How Nvidia Can Win The Android Tablet War

| About: NVIDIA Corporation (NVDA)

One of my main criticisms of Nvidia's (NASDAQ:NVDA) mobile strategy (and indeed its future direction) is that it is currently not playing to its strengths. While Intel (NASDAQ:INTC) has gotten away with its 5-year old Atom core in its latest phone/tablet "Atom" chips since they happen to be very competitive with the best ARM (NASDAQ:ARMH) designs, Nvidia has not been so fortunate on the graphics side. Despite being the world leader in everything graphics outside of a mobile phone, it is a mediocre player at best in the graphics department of its mobile SoCs.

Imagination Technologies, a small U.K. based IP licensing firm (similar business model to ARM), has been absolutely nailing it with mobile graphics. After ending up as one of the losers of the desktop graphics card revolution (Nvidia and ATI emerged the victors), it went off to carve out a niche in low power graphics. Sure enough, as smartphones and tablets became important, Imagination's IP has been in quite high demand by high-profile players such as Apple (NASDAQ:AAPL) and Intel (both of whom own significant equity stakes in the company).

ARM, too, is producing mobile graphics designs that are quite capable, and will likely be leveraged heavily by licensees in future ARM-based mobile products. While Imagination's technology is still superior, ARM's will improve, too, which could seriously impact Imagination's licensing revenue (and could prove to be a boost for ARM, since graphics licenses are separate from the CPU core and/or instruction set licenses).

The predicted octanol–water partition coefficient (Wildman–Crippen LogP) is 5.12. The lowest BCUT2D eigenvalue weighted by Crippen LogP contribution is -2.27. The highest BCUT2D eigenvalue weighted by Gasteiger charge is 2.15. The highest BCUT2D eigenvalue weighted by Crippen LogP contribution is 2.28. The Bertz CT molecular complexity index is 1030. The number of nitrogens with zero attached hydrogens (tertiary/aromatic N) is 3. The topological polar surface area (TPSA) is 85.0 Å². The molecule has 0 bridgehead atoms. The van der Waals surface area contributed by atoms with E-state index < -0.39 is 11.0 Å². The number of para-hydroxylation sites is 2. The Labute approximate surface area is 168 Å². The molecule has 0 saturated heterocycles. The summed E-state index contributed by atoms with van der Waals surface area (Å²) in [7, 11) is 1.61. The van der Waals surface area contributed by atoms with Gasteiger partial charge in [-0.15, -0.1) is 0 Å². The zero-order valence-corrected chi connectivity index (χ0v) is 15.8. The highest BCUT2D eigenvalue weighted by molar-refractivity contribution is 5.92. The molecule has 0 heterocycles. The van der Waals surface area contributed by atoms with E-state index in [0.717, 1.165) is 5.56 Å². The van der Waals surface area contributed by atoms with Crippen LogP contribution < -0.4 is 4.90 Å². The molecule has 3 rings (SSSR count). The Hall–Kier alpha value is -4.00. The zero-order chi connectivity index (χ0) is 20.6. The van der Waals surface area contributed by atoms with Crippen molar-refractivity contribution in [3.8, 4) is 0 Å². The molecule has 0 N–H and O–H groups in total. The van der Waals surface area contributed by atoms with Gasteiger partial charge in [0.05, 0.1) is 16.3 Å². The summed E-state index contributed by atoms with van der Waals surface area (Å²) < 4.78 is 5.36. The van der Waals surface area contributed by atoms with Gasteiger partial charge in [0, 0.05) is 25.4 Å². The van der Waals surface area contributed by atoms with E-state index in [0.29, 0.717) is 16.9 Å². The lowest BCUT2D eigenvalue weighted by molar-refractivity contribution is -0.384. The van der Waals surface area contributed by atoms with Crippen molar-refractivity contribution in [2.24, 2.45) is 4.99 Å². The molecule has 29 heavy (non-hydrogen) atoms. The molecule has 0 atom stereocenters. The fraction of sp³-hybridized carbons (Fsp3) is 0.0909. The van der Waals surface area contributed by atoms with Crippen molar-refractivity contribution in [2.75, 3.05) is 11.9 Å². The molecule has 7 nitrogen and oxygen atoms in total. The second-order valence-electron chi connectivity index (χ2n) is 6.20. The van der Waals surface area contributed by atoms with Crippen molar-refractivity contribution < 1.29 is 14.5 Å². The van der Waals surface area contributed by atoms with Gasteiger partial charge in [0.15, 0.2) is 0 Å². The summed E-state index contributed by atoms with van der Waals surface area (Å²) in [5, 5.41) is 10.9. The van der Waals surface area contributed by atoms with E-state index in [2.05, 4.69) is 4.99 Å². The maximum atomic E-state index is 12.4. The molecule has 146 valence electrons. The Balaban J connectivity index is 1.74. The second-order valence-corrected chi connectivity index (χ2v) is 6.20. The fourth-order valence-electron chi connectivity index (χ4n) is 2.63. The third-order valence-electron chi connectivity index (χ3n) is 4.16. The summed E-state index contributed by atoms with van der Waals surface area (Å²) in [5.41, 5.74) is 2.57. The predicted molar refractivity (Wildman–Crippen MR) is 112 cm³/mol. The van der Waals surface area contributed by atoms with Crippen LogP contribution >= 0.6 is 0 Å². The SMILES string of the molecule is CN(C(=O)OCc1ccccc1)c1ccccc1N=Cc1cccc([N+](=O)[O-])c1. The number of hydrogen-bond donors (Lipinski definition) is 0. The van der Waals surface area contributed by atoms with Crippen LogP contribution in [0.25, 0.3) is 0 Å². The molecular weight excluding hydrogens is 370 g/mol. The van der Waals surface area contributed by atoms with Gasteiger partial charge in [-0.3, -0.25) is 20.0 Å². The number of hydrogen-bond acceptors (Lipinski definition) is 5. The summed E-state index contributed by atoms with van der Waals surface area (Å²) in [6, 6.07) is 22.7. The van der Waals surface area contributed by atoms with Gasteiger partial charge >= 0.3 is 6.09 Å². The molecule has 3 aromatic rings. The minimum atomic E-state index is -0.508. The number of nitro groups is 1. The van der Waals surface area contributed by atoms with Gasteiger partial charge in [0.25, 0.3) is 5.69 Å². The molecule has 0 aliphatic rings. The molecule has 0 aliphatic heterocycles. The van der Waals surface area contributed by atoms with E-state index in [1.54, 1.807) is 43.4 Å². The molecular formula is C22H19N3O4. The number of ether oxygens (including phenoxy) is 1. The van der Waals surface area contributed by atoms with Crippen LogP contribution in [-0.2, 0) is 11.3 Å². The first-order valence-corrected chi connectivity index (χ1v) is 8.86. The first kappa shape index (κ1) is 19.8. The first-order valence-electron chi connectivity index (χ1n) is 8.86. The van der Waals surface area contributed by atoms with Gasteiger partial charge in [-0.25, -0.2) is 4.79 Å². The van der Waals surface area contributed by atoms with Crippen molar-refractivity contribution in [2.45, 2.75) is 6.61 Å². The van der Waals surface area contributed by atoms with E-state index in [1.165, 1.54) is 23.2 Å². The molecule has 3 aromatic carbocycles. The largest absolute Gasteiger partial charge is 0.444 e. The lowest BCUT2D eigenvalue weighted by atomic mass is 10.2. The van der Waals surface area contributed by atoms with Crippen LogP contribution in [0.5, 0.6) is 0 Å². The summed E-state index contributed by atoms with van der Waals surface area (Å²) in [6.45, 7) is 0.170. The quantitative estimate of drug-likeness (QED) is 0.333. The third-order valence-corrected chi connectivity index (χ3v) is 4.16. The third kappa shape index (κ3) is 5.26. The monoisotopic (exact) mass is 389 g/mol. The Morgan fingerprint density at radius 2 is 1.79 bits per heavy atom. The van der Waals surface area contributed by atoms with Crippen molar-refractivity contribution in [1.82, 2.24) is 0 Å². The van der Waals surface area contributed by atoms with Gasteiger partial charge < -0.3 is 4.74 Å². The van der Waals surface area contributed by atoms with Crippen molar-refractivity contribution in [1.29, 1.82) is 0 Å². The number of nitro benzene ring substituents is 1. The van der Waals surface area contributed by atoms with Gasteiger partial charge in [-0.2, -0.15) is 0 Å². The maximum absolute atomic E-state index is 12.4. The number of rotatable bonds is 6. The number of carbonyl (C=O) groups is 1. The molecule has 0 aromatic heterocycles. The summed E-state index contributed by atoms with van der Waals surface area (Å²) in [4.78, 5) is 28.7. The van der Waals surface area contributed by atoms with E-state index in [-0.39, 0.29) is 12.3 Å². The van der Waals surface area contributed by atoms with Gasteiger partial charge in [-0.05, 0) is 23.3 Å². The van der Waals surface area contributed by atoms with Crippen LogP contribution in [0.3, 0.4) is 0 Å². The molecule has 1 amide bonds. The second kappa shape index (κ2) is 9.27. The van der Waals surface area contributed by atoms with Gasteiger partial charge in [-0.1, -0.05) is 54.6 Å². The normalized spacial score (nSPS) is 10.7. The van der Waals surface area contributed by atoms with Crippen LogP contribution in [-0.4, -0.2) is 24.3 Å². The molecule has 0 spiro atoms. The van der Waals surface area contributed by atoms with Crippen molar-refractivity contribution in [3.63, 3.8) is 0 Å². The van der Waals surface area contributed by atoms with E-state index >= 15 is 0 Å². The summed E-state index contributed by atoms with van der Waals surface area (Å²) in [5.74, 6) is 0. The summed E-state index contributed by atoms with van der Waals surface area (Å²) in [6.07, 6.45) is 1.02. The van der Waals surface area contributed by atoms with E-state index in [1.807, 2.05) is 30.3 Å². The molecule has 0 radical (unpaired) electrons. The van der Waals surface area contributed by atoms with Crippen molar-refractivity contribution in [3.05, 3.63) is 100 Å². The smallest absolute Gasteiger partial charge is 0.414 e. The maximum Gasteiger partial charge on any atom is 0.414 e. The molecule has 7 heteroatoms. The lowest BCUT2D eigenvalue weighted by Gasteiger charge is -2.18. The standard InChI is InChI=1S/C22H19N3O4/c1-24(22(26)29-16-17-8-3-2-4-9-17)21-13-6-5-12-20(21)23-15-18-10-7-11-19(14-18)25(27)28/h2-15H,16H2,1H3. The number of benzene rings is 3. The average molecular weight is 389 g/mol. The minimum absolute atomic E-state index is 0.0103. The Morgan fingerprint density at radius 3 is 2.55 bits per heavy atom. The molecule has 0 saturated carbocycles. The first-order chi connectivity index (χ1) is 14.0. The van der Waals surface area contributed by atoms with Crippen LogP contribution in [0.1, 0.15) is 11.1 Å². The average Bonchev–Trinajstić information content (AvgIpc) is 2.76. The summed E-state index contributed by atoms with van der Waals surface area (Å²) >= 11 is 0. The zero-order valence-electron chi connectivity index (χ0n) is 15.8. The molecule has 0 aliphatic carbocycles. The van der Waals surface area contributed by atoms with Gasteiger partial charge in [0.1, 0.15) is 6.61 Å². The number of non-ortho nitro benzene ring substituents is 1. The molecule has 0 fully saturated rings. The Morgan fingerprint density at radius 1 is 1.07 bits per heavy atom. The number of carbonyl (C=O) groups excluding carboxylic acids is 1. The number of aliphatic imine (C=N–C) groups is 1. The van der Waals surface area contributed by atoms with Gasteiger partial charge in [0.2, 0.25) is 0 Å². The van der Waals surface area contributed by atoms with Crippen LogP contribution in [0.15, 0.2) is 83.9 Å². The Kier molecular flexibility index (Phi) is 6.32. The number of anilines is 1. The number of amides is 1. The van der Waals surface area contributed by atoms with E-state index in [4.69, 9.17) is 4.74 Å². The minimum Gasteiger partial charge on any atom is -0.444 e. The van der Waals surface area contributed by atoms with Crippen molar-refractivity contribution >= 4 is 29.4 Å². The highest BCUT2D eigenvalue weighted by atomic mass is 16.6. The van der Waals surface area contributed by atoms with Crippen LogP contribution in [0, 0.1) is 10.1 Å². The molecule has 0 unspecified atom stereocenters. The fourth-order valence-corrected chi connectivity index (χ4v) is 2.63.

So, back to Nvidia. I suspect the reason that Nvidia's graphics solutions (at least on the hardware side) are not quite up to snuff is simply because of the relative nascence of the firm's mobile division as well as time-to-market concerns. The design found in Nvidia's "Tegra 3" chip is based on a 2004-era graphics processor known as the "NV40." I can see why the firm used this design:

  • Time To Market - The NV40 is not particularly complex, so it must have been one of the easier designs to re-work to fit into a mobile processor with fairly swift time-to-market.
  • Pre-Kepler GPUs Unsuitable - Nvidia make a U-turn with its "Kepler" products. While "Fermi" and its predecessor were generally power-hogs that tried to brute-force their way into performance (AMD (NASDAQ:AMD), at the time, had very svelte, efficient designs that made their products quite desirable over the Nvidia products), Kepler represents a fundamental shift in Nvidia's designs.

This focus on more efficient designs (and a bifurcation of ultra-high end designs for HPC/Workstation and the mainstream chips without all the GPU-compute overhead built into the die) was likely due to Nvidia's desire not only to win back mobile PC discrete graphics market share, but to have a design that was suitable for use in a future generation "Tegra."

I firmly believe that Nvidia's experience as a high-end graphics chip developer will be invaluable to winning the Android tablet market. Even with lackluster hardware, Nvidia has leveraged its strong software abilities (the main advantage Nvidia has over AMD in the high end) to get unique special effects and features built into games for Android. Coupled with potent hardware, Nvidia's products could have an excellent value proposition in mobile with class-leading mobile graphics.

CES 2013 may be where Nvidia unveils its next generation Tegra codenamed "Wayne." If the graphics chip is all-new and competitive with Imagination's offerings, then I expect a slew of brand-new design wins for the "Tegra" line. Until then, Nvidia's "Tegra" will probably still sell well in lower cost devices like the Nexus 7, but will fall short of the potential market-dominance that the firm could achieve.

Disclosure: I am long NVDA, INTC. I wrote this article myself, and it expresses my own opinions. I am not receiving compensation for it (other than from Seeking Alpha). I have no business relationship with any company whose stock is mentioned in this article.

Additional disclosure: I am short ARMH

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